The word "raptor" is derived from the Latin word "rapere," which means "to seize." Raptors are birds of prey that feed on live captured prey or on carrion. Typically, birds of prey have to kill things to make a living! Raptors include birds that are diurnal—those that feed during the daytime—and the nocturnal, or nighttime feeding owls.
Raptors have three characteristics setting them apart from all other birds:
Raptors are also known for their keen eyesight; however, many other bird species are known to have excellent eyesight and thus this is not unique to raptors.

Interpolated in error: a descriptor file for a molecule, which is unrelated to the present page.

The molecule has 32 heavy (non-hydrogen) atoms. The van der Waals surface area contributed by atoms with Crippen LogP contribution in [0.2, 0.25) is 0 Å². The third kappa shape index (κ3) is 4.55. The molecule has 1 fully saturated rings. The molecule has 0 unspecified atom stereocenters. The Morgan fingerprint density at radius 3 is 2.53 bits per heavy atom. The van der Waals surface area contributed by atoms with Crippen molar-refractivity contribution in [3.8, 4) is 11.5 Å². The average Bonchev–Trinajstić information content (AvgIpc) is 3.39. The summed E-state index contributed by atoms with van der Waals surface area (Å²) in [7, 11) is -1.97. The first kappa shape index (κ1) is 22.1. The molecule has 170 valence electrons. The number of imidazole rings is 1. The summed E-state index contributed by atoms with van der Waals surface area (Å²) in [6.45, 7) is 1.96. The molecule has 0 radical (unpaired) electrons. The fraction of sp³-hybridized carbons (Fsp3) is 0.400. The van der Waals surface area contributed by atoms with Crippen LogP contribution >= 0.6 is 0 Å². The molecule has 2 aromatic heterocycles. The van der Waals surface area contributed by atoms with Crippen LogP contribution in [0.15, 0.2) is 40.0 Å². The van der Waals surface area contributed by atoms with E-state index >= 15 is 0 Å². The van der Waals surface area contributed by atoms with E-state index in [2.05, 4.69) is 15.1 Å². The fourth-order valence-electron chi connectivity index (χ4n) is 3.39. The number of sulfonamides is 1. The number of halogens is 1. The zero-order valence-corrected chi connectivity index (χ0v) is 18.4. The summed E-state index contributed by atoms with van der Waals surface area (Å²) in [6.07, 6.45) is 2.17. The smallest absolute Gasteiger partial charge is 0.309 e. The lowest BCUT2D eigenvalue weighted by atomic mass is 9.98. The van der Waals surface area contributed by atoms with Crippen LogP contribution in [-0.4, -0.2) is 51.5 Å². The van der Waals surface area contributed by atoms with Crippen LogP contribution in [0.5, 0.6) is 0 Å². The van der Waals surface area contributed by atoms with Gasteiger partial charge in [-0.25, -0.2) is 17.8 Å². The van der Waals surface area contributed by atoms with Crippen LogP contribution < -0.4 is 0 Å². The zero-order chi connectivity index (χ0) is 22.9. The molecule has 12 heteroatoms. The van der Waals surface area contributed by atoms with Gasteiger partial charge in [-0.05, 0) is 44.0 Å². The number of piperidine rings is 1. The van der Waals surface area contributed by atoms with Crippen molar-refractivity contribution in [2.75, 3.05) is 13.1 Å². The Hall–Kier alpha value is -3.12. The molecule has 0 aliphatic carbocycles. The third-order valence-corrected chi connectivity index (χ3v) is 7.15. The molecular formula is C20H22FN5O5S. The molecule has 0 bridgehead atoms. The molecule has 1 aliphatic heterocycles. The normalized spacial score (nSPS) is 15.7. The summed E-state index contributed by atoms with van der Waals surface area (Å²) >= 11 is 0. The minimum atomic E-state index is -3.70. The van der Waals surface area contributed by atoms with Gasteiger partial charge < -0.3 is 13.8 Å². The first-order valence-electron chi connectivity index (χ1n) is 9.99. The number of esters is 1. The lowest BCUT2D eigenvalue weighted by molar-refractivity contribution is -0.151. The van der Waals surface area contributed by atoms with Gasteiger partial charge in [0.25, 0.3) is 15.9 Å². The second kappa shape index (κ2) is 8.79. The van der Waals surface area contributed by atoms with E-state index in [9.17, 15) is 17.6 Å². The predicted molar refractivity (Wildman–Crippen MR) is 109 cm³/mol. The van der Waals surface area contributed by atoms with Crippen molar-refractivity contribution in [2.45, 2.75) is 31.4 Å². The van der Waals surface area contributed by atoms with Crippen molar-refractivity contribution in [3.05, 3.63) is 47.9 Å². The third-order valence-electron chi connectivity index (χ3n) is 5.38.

Raptors are predatory animals and are often on top of the food chain in most places where they live. Thus, raptors are bellwethers of ecosystem health. If through close study we see that raptors in the wild are threatened, then we must conclude that other animals in that ecosystem are also at risk. For this reason, the study of raptors in the wild and in captivity is like a window into the lives of all living things in our environment.
Photo credits: David Bowers, Steve Franklin, Ted Adams, and William Liljeroos